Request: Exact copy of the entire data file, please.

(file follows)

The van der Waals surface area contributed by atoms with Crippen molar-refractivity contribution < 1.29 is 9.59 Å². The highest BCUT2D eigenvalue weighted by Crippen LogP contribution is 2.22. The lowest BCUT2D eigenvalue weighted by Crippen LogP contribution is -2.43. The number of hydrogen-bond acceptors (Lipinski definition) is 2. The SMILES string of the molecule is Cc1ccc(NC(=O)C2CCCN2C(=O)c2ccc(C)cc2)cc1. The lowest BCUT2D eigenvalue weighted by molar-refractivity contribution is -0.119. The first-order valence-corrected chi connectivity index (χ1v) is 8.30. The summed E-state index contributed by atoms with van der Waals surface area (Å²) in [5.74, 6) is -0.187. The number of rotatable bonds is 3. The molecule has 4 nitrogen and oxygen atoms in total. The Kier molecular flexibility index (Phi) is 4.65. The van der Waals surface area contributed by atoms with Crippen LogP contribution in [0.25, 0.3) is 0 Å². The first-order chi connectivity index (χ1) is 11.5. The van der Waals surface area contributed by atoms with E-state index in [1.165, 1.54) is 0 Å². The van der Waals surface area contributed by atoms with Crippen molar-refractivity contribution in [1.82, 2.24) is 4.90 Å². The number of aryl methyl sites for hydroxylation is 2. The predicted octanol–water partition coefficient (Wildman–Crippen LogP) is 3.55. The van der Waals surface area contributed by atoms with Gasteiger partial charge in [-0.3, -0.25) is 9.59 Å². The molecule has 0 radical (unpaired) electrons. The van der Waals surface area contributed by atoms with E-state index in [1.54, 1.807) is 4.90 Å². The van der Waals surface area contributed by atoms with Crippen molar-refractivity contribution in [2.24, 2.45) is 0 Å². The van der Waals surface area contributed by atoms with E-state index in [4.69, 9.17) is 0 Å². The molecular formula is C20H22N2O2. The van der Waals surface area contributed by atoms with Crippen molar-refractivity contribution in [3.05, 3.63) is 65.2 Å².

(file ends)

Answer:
The van der Waals surface area contributed by atoms with Crippen molar-refractivity contribution < 1.29 is 9.59 Å². The highest BCUT2D eigenvalue weighted by Crippen LogP contribution is 2.22. The lowest BCUT2D eigenvalue weighted by Crippen LogP contribution is -2.43. The number of hydrogen-bond acceptors (Lipinski definition) is 2. The SMILES string of the molecule is Cc1ccc(NC(=O)C2CCCN2C(=O)c2ccc(C)cc2)cc1. The lowest BCUT2D eigenvalue weighted by molar-refractivity contribution is -0.119. The first-order valence-corrected chi connectivity index (χ1v) is 8.30. The summed E-state index contributed by atoms with van der Waals surface area (Å²) in [5.74, 6) is -0.187. The number of rotatable bonds is 3. The molecule has 4 nitrogen and oxygen atoms in total. The Kier molecular flexibility index (Phi) is 4.65. The van der Waals surface area contributed by atoms with Crippen LogP contribution in [0.25, 0.3) is 0 Å². The first-order chi connectivity index (χ1) is 11.5. The van der Waals surface area contributed by atoms with E-state index in [1.165, 1.54) is 0 Å². The van der Waals surface area contributed by atoms with Crippen molar-refractivity contribution in [1.82, 2.24) is 4.90 Å². The number of aryl methyl sites for hydroxylation is 2. The predicted octanol–water partition coefficient (Wildman–Crippen LogP) is 3.55. The van der Waals surface area contributed by atoms with Gasteiger partial charge in [-0.3, -0.25) is 9.59 Å². The molecule has 0 radical (unpaired) electrons. The van der Waals surface area contributed by atoms with E-state index in [1.54, 1.807) is 4.90 Å². The van der Waals surface area contributed by atoms with Crippen molar-refractivity contribution in [2.24, 2.45) is 0 Å². The van der Waals surface area contributed by atoms with E-state index in [4.69, 9.17) is 0 Å². The molecular formula is C20H22N2O2. The van der Waals surface area contributed by atoms with Crippen molar-refractivity contribution in [3.05, 3.63) is 65.2 Å².